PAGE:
RALEIGH, N.C. -- As he aggressively pursued sexual assault
charges against three Duke lacrosse players for nearly 10 months,
Mike Nifong never wavered publicly in his commitment to take the
oft-sensationalized case to trial.
But facing ethics charges that could lead to his disbarment, the
Durham County district attorney quietly asked to be removed from
the case Friday -- faxing a letter to the state attorney general
asking for a special prosecutor to take over the case that is sure
to define his nearly three-decade career.
"His withdrawing from the case has nothing to do with how he
feels about the merit of the case," Nifong's attorney, David
Freedman, told The Associated Press. "He's disappointed he has to
get out of the case. He likes to see things from beginning to
What comes next in the troubled prosecution of Reade Seligmann,
Collin Finnerty and David Evans will likely be determined by the
lawyer appointed by State Attorney General Roy Cooper. His office
declined to comment Friday night, but a spokeswoman said officials
would speak with reporters Saturday afternoon.
"If he decides to take it, his staff is going to spend a
significant amount of time to review the case files, interviewing
the witnesses and making a determination on what is the proper
process," said Peg Dorer, director of the North Carolina
Conference of District Attorneys.
Dorer said that could take a month or more. Defense attorneys
said they weren't worried about the prospect of such a delay, and
instead cheered Nifong's decision to recuse himself.
"We've tried to cooperate with Mr. Nifong, and he's refused,"
said Joseph Cheshire, an attorney for Evans. "We look forward to
working with whoever the new prosecutor is and we're confident that
after that review is made, the case will be dismissed."
Under North Carolina law, only a district attorney can formally
request a special prosecutor. The request can be made when there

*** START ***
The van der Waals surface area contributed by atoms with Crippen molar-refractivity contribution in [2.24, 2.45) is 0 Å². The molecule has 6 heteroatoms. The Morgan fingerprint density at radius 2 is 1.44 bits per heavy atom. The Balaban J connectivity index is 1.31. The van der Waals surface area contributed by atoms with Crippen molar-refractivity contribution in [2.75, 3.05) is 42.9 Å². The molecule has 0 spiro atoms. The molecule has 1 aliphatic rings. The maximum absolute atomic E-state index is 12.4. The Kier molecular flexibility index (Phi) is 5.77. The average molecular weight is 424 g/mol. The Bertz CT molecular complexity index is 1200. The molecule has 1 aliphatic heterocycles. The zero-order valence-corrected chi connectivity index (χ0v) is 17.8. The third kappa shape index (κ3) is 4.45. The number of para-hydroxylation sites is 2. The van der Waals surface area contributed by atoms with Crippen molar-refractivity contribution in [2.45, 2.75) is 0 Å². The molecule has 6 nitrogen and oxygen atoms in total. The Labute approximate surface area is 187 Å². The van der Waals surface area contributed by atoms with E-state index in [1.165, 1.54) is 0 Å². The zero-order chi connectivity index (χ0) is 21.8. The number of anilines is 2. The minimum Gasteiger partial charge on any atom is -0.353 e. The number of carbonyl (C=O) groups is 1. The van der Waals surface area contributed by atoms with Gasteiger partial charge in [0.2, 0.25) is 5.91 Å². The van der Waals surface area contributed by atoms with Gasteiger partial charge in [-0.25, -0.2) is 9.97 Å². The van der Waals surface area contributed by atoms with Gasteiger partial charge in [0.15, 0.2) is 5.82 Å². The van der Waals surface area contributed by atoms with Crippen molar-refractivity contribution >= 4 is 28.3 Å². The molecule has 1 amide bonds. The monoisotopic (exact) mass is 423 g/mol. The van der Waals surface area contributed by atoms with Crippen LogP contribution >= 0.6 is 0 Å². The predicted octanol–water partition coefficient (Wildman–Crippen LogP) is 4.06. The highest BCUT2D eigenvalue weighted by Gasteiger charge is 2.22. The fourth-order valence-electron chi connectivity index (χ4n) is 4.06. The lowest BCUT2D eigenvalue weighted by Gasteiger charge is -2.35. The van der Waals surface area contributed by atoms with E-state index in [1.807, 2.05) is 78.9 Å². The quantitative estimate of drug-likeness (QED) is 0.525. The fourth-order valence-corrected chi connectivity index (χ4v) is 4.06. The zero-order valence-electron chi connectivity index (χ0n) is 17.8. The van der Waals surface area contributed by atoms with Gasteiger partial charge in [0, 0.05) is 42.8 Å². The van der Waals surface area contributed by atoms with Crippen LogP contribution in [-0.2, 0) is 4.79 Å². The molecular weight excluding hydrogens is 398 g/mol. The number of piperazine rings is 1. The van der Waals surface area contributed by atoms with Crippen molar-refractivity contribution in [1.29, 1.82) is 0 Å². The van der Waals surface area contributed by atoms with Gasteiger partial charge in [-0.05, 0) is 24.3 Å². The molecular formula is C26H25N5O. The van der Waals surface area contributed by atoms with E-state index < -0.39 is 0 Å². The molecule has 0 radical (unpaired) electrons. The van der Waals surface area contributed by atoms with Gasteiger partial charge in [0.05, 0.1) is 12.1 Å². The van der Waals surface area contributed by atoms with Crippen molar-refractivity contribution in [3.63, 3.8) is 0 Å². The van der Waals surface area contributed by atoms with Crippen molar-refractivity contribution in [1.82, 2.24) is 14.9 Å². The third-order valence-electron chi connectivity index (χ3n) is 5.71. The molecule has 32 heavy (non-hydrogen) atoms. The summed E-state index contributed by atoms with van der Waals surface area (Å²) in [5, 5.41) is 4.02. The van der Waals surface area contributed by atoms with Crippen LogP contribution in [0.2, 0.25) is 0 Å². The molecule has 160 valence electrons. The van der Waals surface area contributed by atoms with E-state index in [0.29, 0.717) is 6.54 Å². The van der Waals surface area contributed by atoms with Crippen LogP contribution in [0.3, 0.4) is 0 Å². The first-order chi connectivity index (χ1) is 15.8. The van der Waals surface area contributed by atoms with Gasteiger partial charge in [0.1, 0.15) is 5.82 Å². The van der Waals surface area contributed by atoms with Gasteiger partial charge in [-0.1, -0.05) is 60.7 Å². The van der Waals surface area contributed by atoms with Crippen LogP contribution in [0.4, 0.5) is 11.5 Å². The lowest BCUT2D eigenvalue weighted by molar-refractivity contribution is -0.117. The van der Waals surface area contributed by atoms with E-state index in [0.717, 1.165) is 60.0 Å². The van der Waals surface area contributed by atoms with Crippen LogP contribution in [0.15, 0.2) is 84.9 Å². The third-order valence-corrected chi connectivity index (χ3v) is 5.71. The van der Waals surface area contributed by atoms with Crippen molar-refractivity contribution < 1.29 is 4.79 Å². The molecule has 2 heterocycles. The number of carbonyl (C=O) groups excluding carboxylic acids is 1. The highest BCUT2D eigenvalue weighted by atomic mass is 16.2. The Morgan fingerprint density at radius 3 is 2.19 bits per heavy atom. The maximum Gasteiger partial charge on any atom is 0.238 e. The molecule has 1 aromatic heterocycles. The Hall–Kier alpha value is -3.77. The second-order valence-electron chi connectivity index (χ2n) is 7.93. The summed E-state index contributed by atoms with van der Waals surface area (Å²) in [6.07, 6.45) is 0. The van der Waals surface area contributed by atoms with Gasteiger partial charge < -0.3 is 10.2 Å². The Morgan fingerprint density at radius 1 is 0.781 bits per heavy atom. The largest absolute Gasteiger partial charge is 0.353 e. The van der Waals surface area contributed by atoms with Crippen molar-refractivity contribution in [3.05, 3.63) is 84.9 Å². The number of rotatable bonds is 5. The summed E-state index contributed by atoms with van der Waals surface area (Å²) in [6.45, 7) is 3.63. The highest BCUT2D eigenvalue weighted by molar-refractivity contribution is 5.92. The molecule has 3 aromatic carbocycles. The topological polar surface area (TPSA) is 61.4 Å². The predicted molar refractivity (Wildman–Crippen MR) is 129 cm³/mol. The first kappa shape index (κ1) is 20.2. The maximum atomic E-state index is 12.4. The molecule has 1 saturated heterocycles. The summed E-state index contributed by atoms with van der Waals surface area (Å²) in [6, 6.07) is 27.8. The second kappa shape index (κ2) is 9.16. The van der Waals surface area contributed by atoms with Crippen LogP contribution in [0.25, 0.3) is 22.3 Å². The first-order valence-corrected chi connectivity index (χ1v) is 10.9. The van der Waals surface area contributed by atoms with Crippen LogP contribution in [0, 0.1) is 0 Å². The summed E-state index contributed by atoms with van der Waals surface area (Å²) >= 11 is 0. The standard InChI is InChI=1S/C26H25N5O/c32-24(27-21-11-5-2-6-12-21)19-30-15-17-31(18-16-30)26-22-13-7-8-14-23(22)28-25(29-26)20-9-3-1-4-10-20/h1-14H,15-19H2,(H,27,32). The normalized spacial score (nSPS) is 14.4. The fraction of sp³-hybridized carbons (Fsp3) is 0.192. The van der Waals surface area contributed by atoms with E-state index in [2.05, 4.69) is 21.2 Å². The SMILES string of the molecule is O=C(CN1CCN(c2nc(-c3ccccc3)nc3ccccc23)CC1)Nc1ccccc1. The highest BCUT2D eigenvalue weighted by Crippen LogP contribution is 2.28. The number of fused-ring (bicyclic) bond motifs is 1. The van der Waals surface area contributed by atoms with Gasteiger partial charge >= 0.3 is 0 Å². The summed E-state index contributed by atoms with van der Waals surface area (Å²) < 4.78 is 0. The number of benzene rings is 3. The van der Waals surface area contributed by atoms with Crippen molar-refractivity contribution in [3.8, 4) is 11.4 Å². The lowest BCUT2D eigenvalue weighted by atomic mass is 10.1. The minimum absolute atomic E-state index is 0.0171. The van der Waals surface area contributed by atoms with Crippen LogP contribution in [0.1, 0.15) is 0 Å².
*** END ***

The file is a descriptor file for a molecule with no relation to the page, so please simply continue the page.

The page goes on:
are potential conflicts of interest, when a case is particularly
complex or when there are other unusual circumstances.
Once the ethics charges were filed, Nifong "had a conflict of
interest with respect with the case," said Ron Sullivan, a
criminal law professor at Yale University. "It's probably safe to
say that Nifong felt that he couldn't be completely objective."
Nifong led the investigation into allegations a 28-year-old
student at North Carolina Central University -- hired to perform as
an exotic dancer -- was gang-raped and beaten at a March 13 party thrown
by Duke's highly ranked lacrosse team. His frequent interviews with
news agencies in the early days of the case generated much
scrutiny; at one point, he called the lacrosse team "a bunch of
But as he started to hand over his evidence to the defense, the
case appeared to unravel. Legal experts and observers have said it
appears to be based only on the testimony of an accuser who has
told wildly different versions of the alleged assault -- a shifting
story that led Nifong to drop rape charges on Dec. 22. The three
players remain charged with sexual offense and kidnapping.
Last month, the North Carolina State Bar charged Nifong with
violating four rules of professional conduct for making misleading
and inflammatory comments about the athletes under suspicion. He
faces penalties ranging from admonishment to removal from the bar.
"He feels as a result of the accusations against him that he
would be a distraction and he wants to make sure the accuser
receives a fair trial," said Freedman, who said Nifong met with
the accuser this week to tell her of his decision.
"He still believes in the case," Freedman said. "He just
believes his continued presence would hurt her."